2 DEMOCRACY AND VISION tally capitalist economy - is thus preferable to most of the immediately available alternative ways of life of the contemporary nationstate. But it is not democracy; not really... My effort is to retrieve "democracy," a term with radical historical origins, from those who have made it into a prop for social stasis (p.3). To accomplish this retrieval, Green argues that a coalition of interests must be constructed to produce a majority of citizens. Since no single class or "caste" interest comprises a majority by itself, he sets out to incorporate three sets of interests into his coalition : (1) the interests of the traditional and new white collar working class in increased material equality, full employment, work place democracy, and social mobility ; (2) the interest of many citizens, although primarily women but also males and females of ethnic and racial minorities, in the completion of liberal claims for equal rights ; and (3), the interests of the educated elite, professionals and skilled white collar workers, in fuller participation in political decision making (p.4). By linking elements of the traditional socialist, liberal, and radical democratic agendas, Green believes a viable social force can be constructed around the common, primary demand for civic equality. The second, most intriguing section of the book, concerns social equality. There are three basic components to achieving social equality: (1) the principle of "constrained inequality ;" (2) a "democratic division of labor;" and (3), "equal access to the means of production" (p.8). Each component is fully developed in a separate chapter. The central notion behind constrained inequality is "that whatever work people do should receive roughly the same standard reward at similar phases of their life-cycles (p. 57)." That is not to imply that there will be absolute equality, for it is structured power, rather than wealth, that must be controlled. Green candidly admits that this will add to something less than a classless society. It is only with hesitation that I have come to advocate the relatively rather than the absolutely classless society. The simple truth, however, is that strategic reflections about what most people really do desire aside, I do not see how any of us now can meaningfully advocate the creation of what Marx would have considered a truly classless society....(pp ) Green justifies his position for "relative classlessness" on pragmatic and historic ground. "We must start from where we are. There are certain fundamental...historically confirmed presuppositions that...compel us to adopt a much less demanding version of relative...classlessness The presuppositions are five categories of mediation between: "people and nature" that require "complex and rarefied technologies ;" "organs of distribution and valuation;" "people and their neighbors;" "people and the objects of their knowledge or esthetic appreciation ;" and, "people and the cultural milieu". From this pervasive need for mediation and mediators, Green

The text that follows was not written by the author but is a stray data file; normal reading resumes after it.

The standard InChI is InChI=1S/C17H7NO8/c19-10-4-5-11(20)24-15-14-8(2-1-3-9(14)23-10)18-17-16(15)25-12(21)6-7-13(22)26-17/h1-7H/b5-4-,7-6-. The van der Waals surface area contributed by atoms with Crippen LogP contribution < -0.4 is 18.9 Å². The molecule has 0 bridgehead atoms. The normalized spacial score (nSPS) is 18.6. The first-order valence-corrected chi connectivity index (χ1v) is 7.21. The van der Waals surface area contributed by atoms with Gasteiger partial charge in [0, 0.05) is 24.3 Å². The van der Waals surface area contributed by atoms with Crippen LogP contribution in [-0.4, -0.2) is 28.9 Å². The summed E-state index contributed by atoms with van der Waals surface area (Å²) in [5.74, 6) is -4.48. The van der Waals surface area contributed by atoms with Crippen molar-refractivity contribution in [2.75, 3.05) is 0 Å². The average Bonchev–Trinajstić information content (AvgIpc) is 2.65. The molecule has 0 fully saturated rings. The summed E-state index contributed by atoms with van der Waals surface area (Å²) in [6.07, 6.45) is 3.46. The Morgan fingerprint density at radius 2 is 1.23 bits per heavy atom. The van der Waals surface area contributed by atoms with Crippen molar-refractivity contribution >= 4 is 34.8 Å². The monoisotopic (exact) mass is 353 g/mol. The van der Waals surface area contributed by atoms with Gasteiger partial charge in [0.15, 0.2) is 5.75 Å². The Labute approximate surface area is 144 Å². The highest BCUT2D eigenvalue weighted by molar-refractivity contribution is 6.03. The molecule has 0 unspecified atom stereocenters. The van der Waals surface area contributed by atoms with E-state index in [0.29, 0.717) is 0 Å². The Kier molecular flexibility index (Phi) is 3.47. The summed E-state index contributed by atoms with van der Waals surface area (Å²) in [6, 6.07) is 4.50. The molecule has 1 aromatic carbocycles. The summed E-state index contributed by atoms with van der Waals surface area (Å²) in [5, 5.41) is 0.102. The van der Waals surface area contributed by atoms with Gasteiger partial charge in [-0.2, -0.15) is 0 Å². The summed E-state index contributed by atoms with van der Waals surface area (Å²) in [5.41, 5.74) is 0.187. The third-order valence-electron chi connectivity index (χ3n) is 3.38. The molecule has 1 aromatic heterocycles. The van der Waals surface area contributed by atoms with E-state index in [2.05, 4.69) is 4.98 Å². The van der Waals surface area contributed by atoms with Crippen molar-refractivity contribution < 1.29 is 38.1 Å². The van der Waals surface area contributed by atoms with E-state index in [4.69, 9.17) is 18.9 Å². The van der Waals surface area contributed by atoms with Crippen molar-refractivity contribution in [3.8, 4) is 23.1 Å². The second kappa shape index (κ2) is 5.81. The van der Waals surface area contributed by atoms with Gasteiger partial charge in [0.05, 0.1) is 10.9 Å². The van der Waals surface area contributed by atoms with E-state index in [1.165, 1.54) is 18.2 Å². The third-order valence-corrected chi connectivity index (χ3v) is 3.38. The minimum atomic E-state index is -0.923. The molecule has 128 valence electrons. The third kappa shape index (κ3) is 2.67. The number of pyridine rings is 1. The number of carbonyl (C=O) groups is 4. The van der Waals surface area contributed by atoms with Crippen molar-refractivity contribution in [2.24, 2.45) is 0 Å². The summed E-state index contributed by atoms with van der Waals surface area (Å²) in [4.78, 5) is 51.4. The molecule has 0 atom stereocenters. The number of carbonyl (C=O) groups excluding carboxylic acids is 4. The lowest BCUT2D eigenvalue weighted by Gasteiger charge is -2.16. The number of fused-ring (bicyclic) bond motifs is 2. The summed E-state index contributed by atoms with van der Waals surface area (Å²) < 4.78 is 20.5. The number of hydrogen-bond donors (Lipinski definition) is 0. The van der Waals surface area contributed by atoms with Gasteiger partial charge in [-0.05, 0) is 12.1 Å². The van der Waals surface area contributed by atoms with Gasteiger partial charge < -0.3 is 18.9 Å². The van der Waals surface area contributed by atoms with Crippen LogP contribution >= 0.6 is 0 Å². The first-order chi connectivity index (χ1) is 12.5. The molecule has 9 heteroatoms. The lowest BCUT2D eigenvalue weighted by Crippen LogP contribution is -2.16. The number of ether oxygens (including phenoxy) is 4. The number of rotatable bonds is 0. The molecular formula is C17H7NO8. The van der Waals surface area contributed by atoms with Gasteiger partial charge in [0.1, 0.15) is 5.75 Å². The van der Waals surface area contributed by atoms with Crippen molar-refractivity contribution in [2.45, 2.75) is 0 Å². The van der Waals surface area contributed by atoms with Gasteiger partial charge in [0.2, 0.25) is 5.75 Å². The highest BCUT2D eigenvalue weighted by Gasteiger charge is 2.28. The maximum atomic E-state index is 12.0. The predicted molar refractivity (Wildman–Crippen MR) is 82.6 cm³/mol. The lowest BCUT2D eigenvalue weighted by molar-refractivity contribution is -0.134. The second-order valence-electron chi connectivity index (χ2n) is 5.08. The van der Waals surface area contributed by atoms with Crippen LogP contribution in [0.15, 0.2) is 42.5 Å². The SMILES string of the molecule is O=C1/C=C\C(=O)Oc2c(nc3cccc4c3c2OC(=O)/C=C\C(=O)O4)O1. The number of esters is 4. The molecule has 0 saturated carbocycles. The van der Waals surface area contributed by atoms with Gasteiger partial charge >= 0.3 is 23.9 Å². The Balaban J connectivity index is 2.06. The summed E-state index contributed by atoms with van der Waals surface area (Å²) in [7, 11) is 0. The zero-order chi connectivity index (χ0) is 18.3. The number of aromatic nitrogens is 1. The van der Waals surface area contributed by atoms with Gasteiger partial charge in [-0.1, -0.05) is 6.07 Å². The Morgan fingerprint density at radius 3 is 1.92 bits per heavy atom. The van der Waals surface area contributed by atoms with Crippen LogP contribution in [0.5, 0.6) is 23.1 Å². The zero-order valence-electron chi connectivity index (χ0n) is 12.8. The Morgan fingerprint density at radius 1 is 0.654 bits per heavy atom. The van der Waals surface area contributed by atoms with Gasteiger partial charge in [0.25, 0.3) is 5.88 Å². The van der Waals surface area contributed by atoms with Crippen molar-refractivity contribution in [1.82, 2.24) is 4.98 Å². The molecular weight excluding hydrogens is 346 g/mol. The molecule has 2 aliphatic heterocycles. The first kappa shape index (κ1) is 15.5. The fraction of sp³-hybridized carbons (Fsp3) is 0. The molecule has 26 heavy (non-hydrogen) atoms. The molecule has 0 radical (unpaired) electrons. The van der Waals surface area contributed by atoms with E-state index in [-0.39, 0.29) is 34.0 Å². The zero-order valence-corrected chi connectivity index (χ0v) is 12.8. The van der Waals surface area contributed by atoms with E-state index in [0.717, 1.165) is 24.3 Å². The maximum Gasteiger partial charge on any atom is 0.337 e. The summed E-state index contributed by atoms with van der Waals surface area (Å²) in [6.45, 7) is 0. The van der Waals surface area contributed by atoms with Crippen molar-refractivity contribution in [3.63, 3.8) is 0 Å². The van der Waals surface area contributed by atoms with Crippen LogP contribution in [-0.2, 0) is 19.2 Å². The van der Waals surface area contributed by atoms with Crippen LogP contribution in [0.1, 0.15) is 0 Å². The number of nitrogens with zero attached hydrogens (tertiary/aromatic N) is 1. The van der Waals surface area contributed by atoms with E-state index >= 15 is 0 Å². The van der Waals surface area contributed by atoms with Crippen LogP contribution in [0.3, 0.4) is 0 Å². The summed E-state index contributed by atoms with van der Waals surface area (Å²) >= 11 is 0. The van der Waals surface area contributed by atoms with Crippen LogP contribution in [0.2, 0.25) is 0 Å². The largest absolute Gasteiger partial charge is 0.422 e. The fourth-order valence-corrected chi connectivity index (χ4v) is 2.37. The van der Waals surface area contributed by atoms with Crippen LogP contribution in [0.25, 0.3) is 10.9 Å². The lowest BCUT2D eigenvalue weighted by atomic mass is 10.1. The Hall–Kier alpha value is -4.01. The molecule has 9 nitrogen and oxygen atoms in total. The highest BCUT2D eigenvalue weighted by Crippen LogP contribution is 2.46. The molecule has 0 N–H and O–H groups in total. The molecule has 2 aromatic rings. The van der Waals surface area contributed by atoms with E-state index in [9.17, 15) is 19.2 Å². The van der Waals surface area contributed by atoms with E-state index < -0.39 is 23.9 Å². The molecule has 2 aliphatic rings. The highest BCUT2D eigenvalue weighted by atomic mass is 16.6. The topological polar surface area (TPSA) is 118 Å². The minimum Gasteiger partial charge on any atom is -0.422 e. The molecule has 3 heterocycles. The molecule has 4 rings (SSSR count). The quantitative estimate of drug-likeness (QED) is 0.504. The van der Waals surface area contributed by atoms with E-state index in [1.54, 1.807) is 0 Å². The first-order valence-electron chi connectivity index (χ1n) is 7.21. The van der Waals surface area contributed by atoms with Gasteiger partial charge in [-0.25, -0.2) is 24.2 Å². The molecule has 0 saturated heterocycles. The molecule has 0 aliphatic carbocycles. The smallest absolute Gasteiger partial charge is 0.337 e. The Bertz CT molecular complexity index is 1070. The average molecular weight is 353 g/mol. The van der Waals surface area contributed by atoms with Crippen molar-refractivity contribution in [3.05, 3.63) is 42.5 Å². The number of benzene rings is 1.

3 RICHARD K MATTHEWS somewhat hastily concludes "that the elimination of the social division of labor, and thus the variable monetary reward for varying tasks, is impossible" (p. 58). And yet, Green believes that his principle of constrained inequality, where society creates "a secure floor above which everyone has the material resources adequate for citizenship," combines "in one standard" Marx's two famous formulations of just distribution -- "`From each according to his/her ability, to each according to his/her work ;' and, `From each according to his/her ability, to each according to his/her need"' (p. 67). While constrained inequality may meet the first standard, it is difficult to see how it can begin to reach the second. The principle of constrained inequality needs a democratization of the division of labor, "the essential core of social equality," to make the principle more than merely a plea for "equal" wages. In "The Democratic Division of Labor" - the most creative chapter of the book -- Green deftly elaborates on Marx's distinctions between "mental" and "material"labor, and between the "realm of necessity" and the "realm of freedom." He appreciates the necessity of ending the mental/material divisions of labor, and the feasibility of collapsing the realm of necessity into the realm of freedom by eliminating "the separation of `education,' `home,' and `work,"' through an imaginative blending of Marx and John Dewey (pp. 86, 93). But more importantly, he extends this argument to the historically appropriate conclusion that a truly egalitarian society, one that demands a democratic division of labor in production, must also include a "democratization of the division of labor in reproduction" (p. 99). He persuasively concludes : There is a democratic theory of the division of labor in reproduction as well as in production. Its essence is that the work of its reproducing humans is not merely an uncontrollable fate visiting happiness or despair on individual women, but is also cooperative, communal work ; just as much as the work of producing vital goods (p. 102). Green completes the discussion of social equality calling for equal access to the means of production. This will be accomplished by creating a "pluralist political economy" with a combination of public and private ownership, requiring ownership of large-scale means of production" (pp. 132, 134). To further ensure public control of the economy, Green cautiously argues for democratic planning : "I have made no claims that democratic planning would work. I have claimed only that it is in principle workable : that rational decision making is impossible among people who are committed to treating each other as equals" (p. 164). Green then proceeds to the third section of the book to examine political equality. He initiates the discussion by calling for a return to "democratic, egalitarian representation," where representatives are directly and immediately accountable to those they represent. This can occur only when the life styles of the representatives and the ordinary public are in some 260